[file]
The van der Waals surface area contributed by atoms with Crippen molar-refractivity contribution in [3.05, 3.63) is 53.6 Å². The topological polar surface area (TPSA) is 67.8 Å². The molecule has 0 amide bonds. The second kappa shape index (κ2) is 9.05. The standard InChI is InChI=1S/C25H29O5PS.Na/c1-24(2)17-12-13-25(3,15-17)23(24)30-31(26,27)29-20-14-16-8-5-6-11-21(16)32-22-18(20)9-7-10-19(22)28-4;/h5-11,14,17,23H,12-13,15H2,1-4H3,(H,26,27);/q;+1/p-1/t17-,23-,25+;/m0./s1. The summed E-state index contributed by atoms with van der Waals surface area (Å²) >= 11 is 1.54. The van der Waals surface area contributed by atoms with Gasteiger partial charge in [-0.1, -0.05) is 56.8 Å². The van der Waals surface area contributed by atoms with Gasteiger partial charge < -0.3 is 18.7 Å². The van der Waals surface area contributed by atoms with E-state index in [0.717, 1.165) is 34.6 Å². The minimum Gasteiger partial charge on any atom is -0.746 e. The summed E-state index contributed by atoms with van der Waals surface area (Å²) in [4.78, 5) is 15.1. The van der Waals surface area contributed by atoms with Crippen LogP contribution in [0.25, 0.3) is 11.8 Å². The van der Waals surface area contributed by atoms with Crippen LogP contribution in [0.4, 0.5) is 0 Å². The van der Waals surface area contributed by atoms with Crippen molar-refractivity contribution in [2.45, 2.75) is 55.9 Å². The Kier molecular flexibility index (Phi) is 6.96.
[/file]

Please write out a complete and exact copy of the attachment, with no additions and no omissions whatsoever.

The van der Waals surface area contributed by atoms with Crippen molar-refractivity contribution in [3.05, 3.63) is 53.6 Å². The topological polar surface area (TPSA) is 67.8 Å². The molecule has 0 amide bonds. The second kappa shape index (κ2) is 9.05. The standard InChI is InChI=1S/C25H29O5PS.Na/c1-24(2)17-12-13-25(3,15-17)23(24)30-31(26,27)29-20-14-16-8-5-6-11-21(16)32-22-18(20)9-7-10-19(22)28-4;/h5-11,14,17,23H,12-13,15H2,1-4H3,(H,26,27);/q;+1/p-1/t17-,23-,25+;/m0./s1. The summed E-state index contributed by atoms with van der Waals surface area (Å²) >= 11 is 1.54. The van der Waals surface area contributed by atoms with Gasteiger partial charge in [-0.1, -0.05) is 56.8 Å². The van der Waals surface area contributed by atoms with Gasteiger partial charge < -0.3 is 18.7 Å². The van der Waals surface area contributed by atoms with E-state index in [0.717, 1.165) is 34.6 Å². The minimum Gasteiger partial charge on any atom is -0.746 e. The summed E-state index contributed by atoms with van der Waals surface area (Å²) in [4.78, 5) is 15.1. The van der Waals surface area contributed by atoms with Crippen LogP contribution in [0.25, 0.3) is 11.8 Å². The van der Waals surface area contributed by atoms with Crippen LogP contribution in [0.4, 0.5) is 0 Å². The van der Waals surface area contributed by atoms with Crippen molar-refractivity contribution in [2.45, 2.75) is 55.9 Å². The Kier molecular flexibility index (Phi) is 6.96.